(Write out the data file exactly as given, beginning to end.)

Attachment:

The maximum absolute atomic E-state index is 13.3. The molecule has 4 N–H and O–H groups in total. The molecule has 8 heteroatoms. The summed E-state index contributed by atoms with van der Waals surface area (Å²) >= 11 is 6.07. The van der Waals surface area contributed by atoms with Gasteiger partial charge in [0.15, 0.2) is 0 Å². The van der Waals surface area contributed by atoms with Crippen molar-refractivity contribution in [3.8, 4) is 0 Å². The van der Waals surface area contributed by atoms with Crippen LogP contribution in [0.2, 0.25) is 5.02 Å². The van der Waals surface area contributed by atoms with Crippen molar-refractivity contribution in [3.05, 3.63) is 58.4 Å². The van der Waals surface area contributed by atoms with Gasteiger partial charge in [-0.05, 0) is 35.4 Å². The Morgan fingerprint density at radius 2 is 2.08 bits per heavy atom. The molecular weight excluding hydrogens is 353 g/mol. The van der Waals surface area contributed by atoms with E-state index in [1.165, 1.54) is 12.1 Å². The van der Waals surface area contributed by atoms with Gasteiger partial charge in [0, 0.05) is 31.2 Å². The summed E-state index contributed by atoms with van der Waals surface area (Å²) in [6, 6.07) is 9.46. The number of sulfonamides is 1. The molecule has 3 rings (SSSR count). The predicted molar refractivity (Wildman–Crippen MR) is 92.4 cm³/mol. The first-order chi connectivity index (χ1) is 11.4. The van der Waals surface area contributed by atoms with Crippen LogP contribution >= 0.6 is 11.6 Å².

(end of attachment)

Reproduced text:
The maximum absolute atomic E-state index is 13.3. The molecule has 4 N–H and O–H groups in total. The molecule has 8 heteroatoms. The summed E-state index contributed by atoms with van der Waals surface area (Å²) >= 11 is 6.07. The van der Waals surface area contributed by atoms with Gasteiger partial charge in [0.15, 0.2) is 0 Å². The van der Waals surface area contributed by atoms with Crippen molar-refractivity contribution in [3.8, 4) is 0 Å². The van der Waals surface area contributed by atoms with Crippen LogP contribution in [0.2, 0.25) is 5.02 Å². The van der Waals surface area contributed by atoms with Crippen molar-refractivity contribution in [3.05, 3.63) is 58.4 Å². The van der Waals surface area contributed by atoms with Gasteiger partial charge in [-0.05, 0) is 35.4 Å². The Morgan fingerprint density at radius 2 is 2.08 bits per heavy atom. The molecular weight excluding hydrogens is 353 g/mol. The van der Waals surface area contributed by atoms with E-state index in [1.165, 1.54) is 12.1 Å². The van der Waals surface area contributed by atoms with Gasteiger partial charge in [0, 0.05) is 31.2 Å². The summed E-state index contributed by atoms with van der Waals surface area (Å²) in [6, 6.07) is 9.46. The number of sulfonamides is 1. The molecule has 3 rings (SSSR count). The predicted molar refractivity (Wildman–Crippen MR) is 92.4 cm³/mol. The first-order chi connectivity index (χ1) is 11.4. The van der Waals surface area contributed by atoms with Crippen LogP contribution >= 0.6 is 11.6 Å².